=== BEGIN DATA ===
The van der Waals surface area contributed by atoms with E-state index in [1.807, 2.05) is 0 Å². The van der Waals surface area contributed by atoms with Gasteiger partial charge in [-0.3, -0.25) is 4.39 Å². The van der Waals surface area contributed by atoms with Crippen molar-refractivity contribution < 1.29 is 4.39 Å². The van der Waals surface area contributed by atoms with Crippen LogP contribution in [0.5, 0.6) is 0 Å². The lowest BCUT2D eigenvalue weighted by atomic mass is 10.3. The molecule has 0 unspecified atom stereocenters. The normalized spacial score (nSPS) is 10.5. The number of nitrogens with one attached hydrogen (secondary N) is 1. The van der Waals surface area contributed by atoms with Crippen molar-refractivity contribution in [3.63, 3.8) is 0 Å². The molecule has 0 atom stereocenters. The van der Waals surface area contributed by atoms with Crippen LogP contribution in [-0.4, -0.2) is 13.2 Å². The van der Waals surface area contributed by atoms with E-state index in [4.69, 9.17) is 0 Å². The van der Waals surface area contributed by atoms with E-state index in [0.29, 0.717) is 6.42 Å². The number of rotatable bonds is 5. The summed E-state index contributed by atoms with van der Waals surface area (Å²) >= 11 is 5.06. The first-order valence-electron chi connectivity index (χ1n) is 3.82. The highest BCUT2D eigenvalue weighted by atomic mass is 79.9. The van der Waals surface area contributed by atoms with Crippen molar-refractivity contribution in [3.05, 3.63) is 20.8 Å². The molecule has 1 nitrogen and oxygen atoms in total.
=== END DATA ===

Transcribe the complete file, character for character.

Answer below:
The van der Waals surface area contributed by atoms with E-state index in [1.807, 2.05) is 0 Å². The van der Waals surface area contributed by atoms with Gasteiger partial charge in [-0.3, -0.25) is 4.39 Å². The van der Waals surface area contributed by atoms with Crippen molar-refractivity contribution < 1.29 is 4.39 Å². The van der Waals surface area contributed by atoms with Crippen LogP contribution in [0.5, 0.6) is 0 Å². The lowest BCUT2D eigenvalue weighted by atomic mass is 10.3. The molecule has 0 unspecified atom stereocenters. The normalized spacial score (nSPS) is 10.5. The number of nitrogens with one attached hydrogen (secondary N) is 1. The van der Waals surface area contributed by atoms with Crippen molar-refractivity contribution in [3.63, 3.8) is 0 Å². The molecule has 0 atom stereocenters. The van der Waals surface area contributed by atoms with Crippen LogP contribution in [-0.4, -0.2) is 13.2 Å². The van der Waals surface area contributed by atoms with E-state index in [4.69, 9.17) is 0 Å². The van der Waals surface area contributed by atoms with E-state index in [0.29, 0.717) is 6.42 Å². The number of rotatable bonds is 5. The summed E-state index contributed by atoms with van der Waals surface area (Å²) >= 11 is 5.06. The first-order valence-electron chi connectivity index (χ1n) is 3.82. The highest BCUT2D eigenvalue weighted by atomic mass is 79.9. The van der Waals surface area contributed by atoms with Crippen molar-refractivity contribution in [3.05, 3.63) is 20.8 Å². The molecule has 1 nitrogen and oxygen atoms in total.